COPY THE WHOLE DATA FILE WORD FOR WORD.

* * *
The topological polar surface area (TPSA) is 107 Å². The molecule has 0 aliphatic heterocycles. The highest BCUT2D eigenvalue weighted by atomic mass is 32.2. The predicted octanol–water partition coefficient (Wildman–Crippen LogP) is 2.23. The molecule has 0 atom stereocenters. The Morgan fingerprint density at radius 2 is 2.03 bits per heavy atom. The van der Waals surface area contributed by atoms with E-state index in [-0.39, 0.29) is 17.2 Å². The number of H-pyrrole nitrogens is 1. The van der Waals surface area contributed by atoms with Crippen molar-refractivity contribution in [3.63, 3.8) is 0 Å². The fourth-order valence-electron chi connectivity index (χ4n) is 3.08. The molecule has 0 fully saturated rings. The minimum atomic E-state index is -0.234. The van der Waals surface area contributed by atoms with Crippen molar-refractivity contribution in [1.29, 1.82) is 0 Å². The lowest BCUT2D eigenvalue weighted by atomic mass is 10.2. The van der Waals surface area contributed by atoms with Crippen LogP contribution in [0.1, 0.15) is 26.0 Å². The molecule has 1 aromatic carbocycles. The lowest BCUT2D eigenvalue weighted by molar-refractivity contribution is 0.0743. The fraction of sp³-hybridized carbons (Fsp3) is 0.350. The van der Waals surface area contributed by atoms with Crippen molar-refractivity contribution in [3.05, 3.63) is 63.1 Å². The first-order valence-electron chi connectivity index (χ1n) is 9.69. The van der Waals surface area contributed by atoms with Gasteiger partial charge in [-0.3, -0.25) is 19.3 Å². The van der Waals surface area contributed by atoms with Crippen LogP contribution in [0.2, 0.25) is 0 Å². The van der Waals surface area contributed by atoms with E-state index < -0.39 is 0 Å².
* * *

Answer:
The topological polar surface area (TPSA) is 107 Å². The molecule has 0 aliphatic heterocycles. The highest BCUT2D eigenvalue weighted by atomic mass is 32.2. The predicted octanol–water partition coefficient (Wildman–Crippen LogP) is 2.23. The molecule has 0 atom stereocenters. The Morgan fingerprint density at radius 2 is 2.03 bits per heavy atom. The van der Waals surface area contributed by atoms with E-state index in [-0.39, 0.29) is 17.2 Å². The number of H-pyrrole nitrogens is 1. The van der Waals surface area contributed by atoms with Crippen molar-refractivity contribution in [3.63, 3.8) is 0 Å². The fourth-order valence-electron chi connectivity index (χ4n) is 3.08. The molecule has 0 fully saturated rings. The minimum atomic E-state index is -0.234. The van der Waals surface area contributed by atoms with Crippen molar-refractivity contribution in [1.29, 1.82) is 0 Å². The lowest BCUT2D eigenvalue weighted by atomic mass is 10.2. The van der Waals surface area contributed by atoms with Crippen LogP contribution in [0.1, 0.15) is 26.0 Å². The molecule has 1 aromatic carbocycles. The lowest BCUT2D eigenvalue weighted by molar-refractivity contribution is 0.0743. The fraction of sp³-hybridized carbons (Fsp3) is 0.350. The van der Waals surface area contributed by atoms with Crippen molar-refractivity contribution in [3.05, 3.63) is 63.1 Å². The first-order valence-electron chi connectivity index (χ1n) is 9.69. The van der Waals surface area contributed by atoms with Gasteiger partial charge in [-0.3, -0.25) is 19.3 Å². The van der Waals surface area contributed by atoms with Crippen LogP contribution in [0.2, 0.25) is 0 Å². The van der Waals surface area contributed by atoms with E-state index < -0.39 is 0 Å².